Holy Horticulture|Extension seminar focuses on plants of the Bible

Published 12:00 am Friday, July 3, 2009


Sunday sermons examine 40-day floods and burning bushes — but what kind of bush was it — a mulberry, or maybe hydrangea?

In a presentation Tuesday at the Warren County Extension Office, Lelia Scott Kelly, an associate Extension professor and consumer horticulture specialist at the North Mississippi Research and Extension Center in Verona, challenged people to give a second thought to the dozens of plants and flowers mentioned in the Bible.

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“For hundreds of years, people have been interested in the botany of the Bible,” Kelly said.

Her presentation, Plants of the Bible, is based on a book with the same name by Harold N. and Alma L. Moldenke.

Kelly explained that many of the Bible’s early translators were not native speakers of Greek or Hebrew — the languages from which they were translating — and often didn’t recognize the words for plant names, so they substituted with plants and flowers they knew.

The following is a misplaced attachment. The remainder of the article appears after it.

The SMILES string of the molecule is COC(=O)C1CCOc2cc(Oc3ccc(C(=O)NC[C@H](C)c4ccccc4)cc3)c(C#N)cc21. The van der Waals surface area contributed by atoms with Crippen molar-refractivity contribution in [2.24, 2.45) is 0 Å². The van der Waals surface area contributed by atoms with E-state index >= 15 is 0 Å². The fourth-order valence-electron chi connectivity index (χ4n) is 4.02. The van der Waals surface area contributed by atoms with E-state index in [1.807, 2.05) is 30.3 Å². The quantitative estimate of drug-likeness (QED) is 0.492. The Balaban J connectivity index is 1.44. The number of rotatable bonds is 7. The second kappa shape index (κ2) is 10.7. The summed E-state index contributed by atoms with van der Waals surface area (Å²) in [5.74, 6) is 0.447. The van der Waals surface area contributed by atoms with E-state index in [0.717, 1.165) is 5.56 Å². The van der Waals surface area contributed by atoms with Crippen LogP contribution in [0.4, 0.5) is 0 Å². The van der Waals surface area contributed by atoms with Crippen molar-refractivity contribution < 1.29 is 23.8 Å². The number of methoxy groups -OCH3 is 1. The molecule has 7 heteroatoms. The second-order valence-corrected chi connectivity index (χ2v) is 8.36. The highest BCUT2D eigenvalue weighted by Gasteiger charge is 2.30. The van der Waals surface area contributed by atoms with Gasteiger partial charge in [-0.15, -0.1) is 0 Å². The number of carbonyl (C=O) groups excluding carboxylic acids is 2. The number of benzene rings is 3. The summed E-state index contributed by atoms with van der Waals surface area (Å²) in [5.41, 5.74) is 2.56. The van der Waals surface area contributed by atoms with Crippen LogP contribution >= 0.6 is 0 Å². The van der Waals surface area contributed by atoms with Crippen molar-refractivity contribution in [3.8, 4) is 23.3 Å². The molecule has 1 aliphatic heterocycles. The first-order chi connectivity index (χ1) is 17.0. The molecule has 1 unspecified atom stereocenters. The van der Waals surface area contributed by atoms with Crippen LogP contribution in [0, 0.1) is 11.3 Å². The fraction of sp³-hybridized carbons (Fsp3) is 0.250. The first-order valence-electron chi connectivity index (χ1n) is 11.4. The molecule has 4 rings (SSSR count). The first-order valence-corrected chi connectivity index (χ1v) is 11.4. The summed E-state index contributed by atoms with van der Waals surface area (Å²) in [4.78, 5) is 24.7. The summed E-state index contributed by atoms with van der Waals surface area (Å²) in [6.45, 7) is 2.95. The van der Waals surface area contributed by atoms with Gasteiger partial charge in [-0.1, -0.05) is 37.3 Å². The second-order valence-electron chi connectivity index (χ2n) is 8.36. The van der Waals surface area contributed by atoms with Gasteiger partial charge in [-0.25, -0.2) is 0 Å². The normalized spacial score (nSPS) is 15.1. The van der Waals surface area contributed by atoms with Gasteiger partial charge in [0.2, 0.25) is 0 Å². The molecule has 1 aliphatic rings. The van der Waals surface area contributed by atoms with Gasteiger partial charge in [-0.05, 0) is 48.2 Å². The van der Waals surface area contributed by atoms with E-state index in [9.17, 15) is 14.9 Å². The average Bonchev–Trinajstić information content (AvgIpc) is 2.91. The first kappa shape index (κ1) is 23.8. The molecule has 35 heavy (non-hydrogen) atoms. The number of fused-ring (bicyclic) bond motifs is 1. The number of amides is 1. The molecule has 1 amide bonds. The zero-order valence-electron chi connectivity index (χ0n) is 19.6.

Some of the translators who were doing this creative writing had not been to the Holy Land and didn’t know what plants were growing in the region. Others who had been there, Kelly said, failed to consider the land’s botanical changes and plants that had been introduced or decimated since biblical times.

“Those of us who are believers may think of the Bible as a history book,” Kelly said. “In that respect, if it’s a history book, it ought to be accurate.”

Biblical botanists such as the Moldenkes compared plant references in various verses and used clues to determine what the Rose of Sharon and the Judas tree really were — paperwhite narcissus and redbud.

On Tuesday, Kelly took the audience of about 25 people through the deduction process for 11 plants and flowers mentioned throughout the Bible.

First the group investigated Lilies of the Field, which are referenced in Jesus’ sermon on the mount. Kelly noted that the plant must have been colorful, able to grow in open fields, prolific and a springtime bloom. After a few wrong guesses, the audience of Master Gardeners and novices came to the answer — a windflower.

Judy Moore was sitting up front during Kelly’s presentation, offering guesses and even getting one correct. Moore has taught a course at Alcorn State University about Bible-inspired art forms and is a Master Gardener. She said the event appealed to a wider range of people than just gardeners.

“Lots of people may not be so interested in plants, but they are interested in the Bible,” Moore said. “So it pulls people in.”

Although some believers may be more concerned with Adam and Eve than the Garden of Eden, knowing that the Tree of Knowledge of Good and Evil was an apricot tree can add depth to their biblical understanding.

“When you know some of the specifics like this,” Moore said, “it makes it more real for people.”